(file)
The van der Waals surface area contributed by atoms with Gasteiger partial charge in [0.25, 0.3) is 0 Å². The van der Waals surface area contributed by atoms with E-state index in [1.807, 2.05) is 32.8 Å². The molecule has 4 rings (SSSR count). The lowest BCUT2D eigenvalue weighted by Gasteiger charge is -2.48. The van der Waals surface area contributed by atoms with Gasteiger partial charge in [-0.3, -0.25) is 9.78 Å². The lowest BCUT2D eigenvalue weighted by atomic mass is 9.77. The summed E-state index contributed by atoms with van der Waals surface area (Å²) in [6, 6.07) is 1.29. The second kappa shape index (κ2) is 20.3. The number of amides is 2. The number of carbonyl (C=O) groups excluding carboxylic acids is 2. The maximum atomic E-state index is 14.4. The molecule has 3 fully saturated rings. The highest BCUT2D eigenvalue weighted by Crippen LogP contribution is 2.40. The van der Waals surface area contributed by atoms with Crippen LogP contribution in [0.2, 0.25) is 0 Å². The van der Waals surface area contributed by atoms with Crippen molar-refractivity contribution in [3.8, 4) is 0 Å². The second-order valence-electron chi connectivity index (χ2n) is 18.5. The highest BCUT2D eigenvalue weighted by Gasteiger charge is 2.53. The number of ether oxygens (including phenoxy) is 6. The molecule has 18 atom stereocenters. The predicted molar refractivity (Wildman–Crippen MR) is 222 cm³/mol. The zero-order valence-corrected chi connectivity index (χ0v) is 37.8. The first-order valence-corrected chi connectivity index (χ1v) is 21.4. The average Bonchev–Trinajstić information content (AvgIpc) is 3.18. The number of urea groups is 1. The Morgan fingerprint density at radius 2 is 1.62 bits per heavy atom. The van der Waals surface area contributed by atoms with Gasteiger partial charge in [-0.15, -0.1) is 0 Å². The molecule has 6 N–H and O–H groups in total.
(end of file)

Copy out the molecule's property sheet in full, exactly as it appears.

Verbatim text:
The van der Waals surface area contributed by atoms with Gasteiger partial charge in [0.25, 0.3) is 0 Å². The van der Waals surface area contributed by atoms with E-state index in [1.807, 2.05) is 32.8 Å². The molecule has 4 rings (SSSR count). The lowest BCUT2D eigenvalue weighted by Gasteiger charge is -2.48. The van der Waals surface area contributed by atoms with Gasteiger partial charge in [-0.3, -0.25) is 9.78 Å². The lowest BCUT2D eigenvalue weighted by atomic mass is 9.77. The summed E-state index contributed by atoms with van der Waals surface area (Å²) in [6, 6.07) is 1.29. The second kappa shape index (κ2) is 20.3. The number of amides is 2. The number of carbonyl (C=O) groups excluding carboxylic acids is 2. The maximum atomic E-state index is 14.4. The molecule has 3 fully saturated rings. The highest BCUT2D eigenvalue weighted by Crippen LogP contribution is 2.40. The van der Waals surface area contributed by atoms with Crippen LogP contribution in [0.2, 0.25) is 0 Å². The van der Waals surface area contributed by atoms with Crippen molar-refractivity contribution in [3.8, 4) is 0 Å². The second-order valence-electron chi connectivity index (χ2n) is 18.5. The highest BCUT2D eigenvalue weighted by Gasteiger charge is 2.53. The number of ether oxygens (including phenoxy) is 6. The molecule has 18 atom stereocenters. The predicted molar refractivity (Wildman–Crippen MR) is 222 cm³/mol. The zero-order valence-corrected chi connectivity index (χ0v) is 37.8. The first-order valence-corrected chi connectivity index (χ1v) is 21.4. The average Bonchev–Trinajstić information content (AvgIpc) is 3.18. The number of urea groups is 1. The Morgan fingerprint density at radius 2 is 1.62 bits per heavy atom. The van der Waals surface area contributed by atoms with Gasteiger partial charge in [-0.15, -0.1) is 0 Å². The molecule has 6 N–H and O–H groups in total.